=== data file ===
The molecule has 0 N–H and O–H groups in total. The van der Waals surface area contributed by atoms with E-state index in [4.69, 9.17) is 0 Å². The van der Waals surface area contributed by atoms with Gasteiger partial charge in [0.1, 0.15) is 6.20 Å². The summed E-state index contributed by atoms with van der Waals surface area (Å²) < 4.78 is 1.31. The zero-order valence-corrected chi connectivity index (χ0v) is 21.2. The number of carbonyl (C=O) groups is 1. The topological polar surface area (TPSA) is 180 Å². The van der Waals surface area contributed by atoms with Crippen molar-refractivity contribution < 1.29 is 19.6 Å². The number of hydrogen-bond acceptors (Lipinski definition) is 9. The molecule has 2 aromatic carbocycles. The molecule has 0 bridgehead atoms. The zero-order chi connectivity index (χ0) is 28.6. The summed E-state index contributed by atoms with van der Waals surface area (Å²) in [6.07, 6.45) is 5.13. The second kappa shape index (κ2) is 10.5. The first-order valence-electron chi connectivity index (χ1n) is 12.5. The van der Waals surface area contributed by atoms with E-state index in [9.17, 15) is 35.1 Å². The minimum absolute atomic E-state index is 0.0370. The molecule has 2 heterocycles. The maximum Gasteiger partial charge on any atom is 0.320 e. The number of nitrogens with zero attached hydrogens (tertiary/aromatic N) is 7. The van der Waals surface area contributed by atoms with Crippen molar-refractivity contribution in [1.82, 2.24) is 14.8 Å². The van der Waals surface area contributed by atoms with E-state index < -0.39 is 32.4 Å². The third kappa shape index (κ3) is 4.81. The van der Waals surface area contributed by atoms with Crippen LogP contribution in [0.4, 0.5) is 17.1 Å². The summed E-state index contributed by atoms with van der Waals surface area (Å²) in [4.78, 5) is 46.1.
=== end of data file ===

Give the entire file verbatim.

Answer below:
The molecule has 0 N–H and O–H groups in total. The van der Waals surface area contributed by atoms with E-state index in [4.69, 9.17) is 0 Å². The van der Waals surface area contributed by atoms with Gasteiger partial charge in [0.1, 0.15) is 6.20 Å². The summed E-state index contributed by atoms with van der Waals surface area (Å²) < 4.78 is 1.31. The zero-order valence-corrected chi connectivity index (χ0v) is 21.2. The number of carbonyl (C=O) groups is 1. The topological polar surface area (TPSA) is 180 Å². The van der Waals surface area contributed by atoms with Crippen molar-refractivity contribution < 1.29 is 19.6 Å². The number of hydrogen-bond acceptors (Lipinski definition) is 9. The molecule has 2 aromatic carbocycles. The molecule has 0 bridgehead atoms. The zero-order chi connectivity index (χ0) is 28.6. The summed E-state index contributed by atoms with van der Waals surface area (Å²) in [6.07, 6.45) is 5.13. The second kappa shape index (κ2) is 10.5. The first-order valence-electron chi connectivity index (χ1n) is 12.5. The van der Waals surface area contributed by atoms with E-state index in [9.17, 15) is 35.1 Å². The minimum absolute atomic E-state index is 0.0370. The molecule has 2 heterocycles. The maximum Gasteiger partial charge on any atom is 0.320 e. The number of nitrogens with zero attached hydrogens (tertiary/aromatic N) is 7. The van der Waals surface area contributed by atoms with Crippen molar-refractivity contribution in [1.82, 2.24) is 14.8 Å². The van der Waals surface area contributed by atoms with E-state index < -0.39 is 32.4 Å². The third kappa shape index (κ3) is 4.81. The van der Waals surface area contributed by atoms with Crippen LogP contribution in [0.4, 0.5) is 17.1 Å². The summed E-state index contributed by atoms with van der Waals surface area (Å²) in [4.78, 5) is 46.1.